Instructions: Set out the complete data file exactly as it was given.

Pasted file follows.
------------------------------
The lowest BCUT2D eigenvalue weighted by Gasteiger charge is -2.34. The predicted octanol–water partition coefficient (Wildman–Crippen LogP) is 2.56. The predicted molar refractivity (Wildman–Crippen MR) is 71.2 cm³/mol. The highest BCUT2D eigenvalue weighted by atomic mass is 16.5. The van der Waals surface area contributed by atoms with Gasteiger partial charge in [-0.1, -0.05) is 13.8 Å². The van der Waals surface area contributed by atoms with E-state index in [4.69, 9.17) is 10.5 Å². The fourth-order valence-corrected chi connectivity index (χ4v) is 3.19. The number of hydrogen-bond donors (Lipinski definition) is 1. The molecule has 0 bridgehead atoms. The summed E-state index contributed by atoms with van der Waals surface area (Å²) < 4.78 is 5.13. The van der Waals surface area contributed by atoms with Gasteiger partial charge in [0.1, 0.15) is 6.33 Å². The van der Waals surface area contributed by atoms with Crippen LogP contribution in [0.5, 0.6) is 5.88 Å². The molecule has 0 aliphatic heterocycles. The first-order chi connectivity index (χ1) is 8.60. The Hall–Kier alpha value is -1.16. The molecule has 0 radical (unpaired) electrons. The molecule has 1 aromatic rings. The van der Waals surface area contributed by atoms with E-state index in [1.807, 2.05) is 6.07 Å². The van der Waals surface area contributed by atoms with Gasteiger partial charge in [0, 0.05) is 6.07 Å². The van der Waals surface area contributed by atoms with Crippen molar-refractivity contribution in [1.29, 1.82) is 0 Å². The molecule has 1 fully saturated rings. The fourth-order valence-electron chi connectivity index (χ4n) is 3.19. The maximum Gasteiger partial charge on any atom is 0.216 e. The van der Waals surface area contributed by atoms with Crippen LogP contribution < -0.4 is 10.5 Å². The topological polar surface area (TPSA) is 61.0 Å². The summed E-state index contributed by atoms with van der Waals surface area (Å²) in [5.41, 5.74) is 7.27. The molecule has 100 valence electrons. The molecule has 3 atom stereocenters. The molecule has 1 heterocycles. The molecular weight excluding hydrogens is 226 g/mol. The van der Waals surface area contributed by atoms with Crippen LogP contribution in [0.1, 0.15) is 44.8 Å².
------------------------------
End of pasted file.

The lowest BCUT2D eigenvalue weighted by Gasteiger charge is -2.34. The predicted octanol–water partition coefficient (Wildman–Crippen LogP) is 2.56. The predicted molar refractivity (Wildman–Crippen MR) is 71.2 cm³/mol. The highest BCUT2D eigenvalue weighted by atomic mass is 16.5. The van der Waals surface area contributed by atoms with Gasteiger partial charge in [-0.1, -0.05) is 13.8 Å². The van der Waals surface area contributed by atoms with E-state index in [4.69, 9.17) is 10.5 Å². The fourth-order valence-corrected chi connectivity index (χ4v) is 3.19. The number of hydrogen-bond donors (Lipinski definition) is 1. The molecule has 0 bridgehead atoms. The summed E-state index contributed by atoms with van der Waals surface area (Å²) < 4.78 is 5.13. The van der Waals surface area contributed by atoms with Gasteiger partial charge in [0.1, 0.15) is 6.33 Å². The van der Waals surface area contributed by atoms with Crippen LogP contribution in [0.5, 0.6) is 5.88 Å². The molecule has 0 aliphatic heterocycles. The first-order chi connectivity index (χ1) is 8.60. The Hall–Kier alpha value is -1.16. The molecule has 0 radical (unpaired) electrons. The molecule has 1 aromatic rings. The van der Waals surface area contributed by atoms with E-state index in [1.807, 2.05) is 6.07 Å². The van der Waals surface area contributed by atoms with Gasteiger partial charge in [0, 0.05) is 6.07 Å². The van der Waals surface area contributed by atoms with Crippen molar-refractivity contribution in [1.29, 1.82) is 0 Å². The molecule has 1 fully saturated rings. The fourth-order valence-electron chi connectivity index (χ4n) is 3.19. The maximum Gasteiger partial charge on any atom is 0.216 e. The van der Waals surface area contributed by atoms with Crippen LogP contribution < -0.4 is 10.5 Å². The topological polar surface area (TPSA) is 61.0 Å². The summed E-state index contributed by atoms with van der Waals surface area (Å²) in [5.41, 5.74) is 7.27. The molecule has 100 valence electrons. The molecule has 3 atom stereocenters. The molecule has 1 heterocycles. The molecular weight excluding hydrogens is 226 g/mol. The van der Waals surface area contributed by atoms with Crippen LogP contribution in [0.1, 0.15) is 44.8 Å².